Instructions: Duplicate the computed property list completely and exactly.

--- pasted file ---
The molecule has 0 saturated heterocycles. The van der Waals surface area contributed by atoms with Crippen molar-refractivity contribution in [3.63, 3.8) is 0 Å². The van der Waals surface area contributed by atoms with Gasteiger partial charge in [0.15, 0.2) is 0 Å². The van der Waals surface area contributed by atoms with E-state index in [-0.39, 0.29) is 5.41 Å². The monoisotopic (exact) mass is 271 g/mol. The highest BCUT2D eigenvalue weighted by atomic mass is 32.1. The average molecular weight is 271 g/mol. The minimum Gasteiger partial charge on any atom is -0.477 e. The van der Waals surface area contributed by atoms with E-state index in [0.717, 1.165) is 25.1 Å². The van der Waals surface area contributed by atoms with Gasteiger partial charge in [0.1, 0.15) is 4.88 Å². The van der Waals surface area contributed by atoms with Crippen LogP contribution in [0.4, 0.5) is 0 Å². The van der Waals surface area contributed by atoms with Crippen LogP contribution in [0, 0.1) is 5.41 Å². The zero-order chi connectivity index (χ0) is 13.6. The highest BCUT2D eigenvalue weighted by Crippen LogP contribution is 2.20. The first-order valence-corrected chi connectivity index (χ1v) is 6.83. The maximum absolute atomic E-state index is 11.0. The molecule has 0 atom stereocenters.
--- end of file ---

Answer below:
The molecule has 0 saturated heterocycles. The van der Waals surface area contributed by atoms with Crippen molar-refractivity contribution in [3.63, 3.8) is 0 Å². The van der Waals surface area contributed by atoms with Gasteiger partial charge in [0.15, 0.2) is 0 Å². The van der Waals surface area contributed by atoms with E-state index in [-0.39, 0.29) is 5.41 Å². The monoisotopic (exact) mass is 271 g/mol. The highest BCUT2D eigenvalue weighted by atomic mass is 32.1. The average molecular weight is 271 g/mol. The minimum Gasteiger partial charge on any atom is -0.477 e. The van der Waals surface area contributed by atoms with E-state index in [0.717, 1.165) is 25.1 Å². The van der Waals surface area contributed by atoms with Gasteiger partial charge in [0.1, 0.15) is 4.88 Å². The van der Waals surface area contributed by atoms with Crippen LogP contribution in [0.4, 0.5) is 0 Å². The van der Waals surface area contributed by atoms with Crippen LogP contribution in [0, 0.1) is 5.41 Å². The zero-order chi connectivity index (χ0) is 13.6. The highest BCUT2D eigenvalue weighted by Crippen LogP contribution is 2.20. The first-order valence-corrected chi connectivity index (χ1v) is 6.83. The maximum absolute atomic E-state index is 11.0. The molecule has 0 atom stereocenters.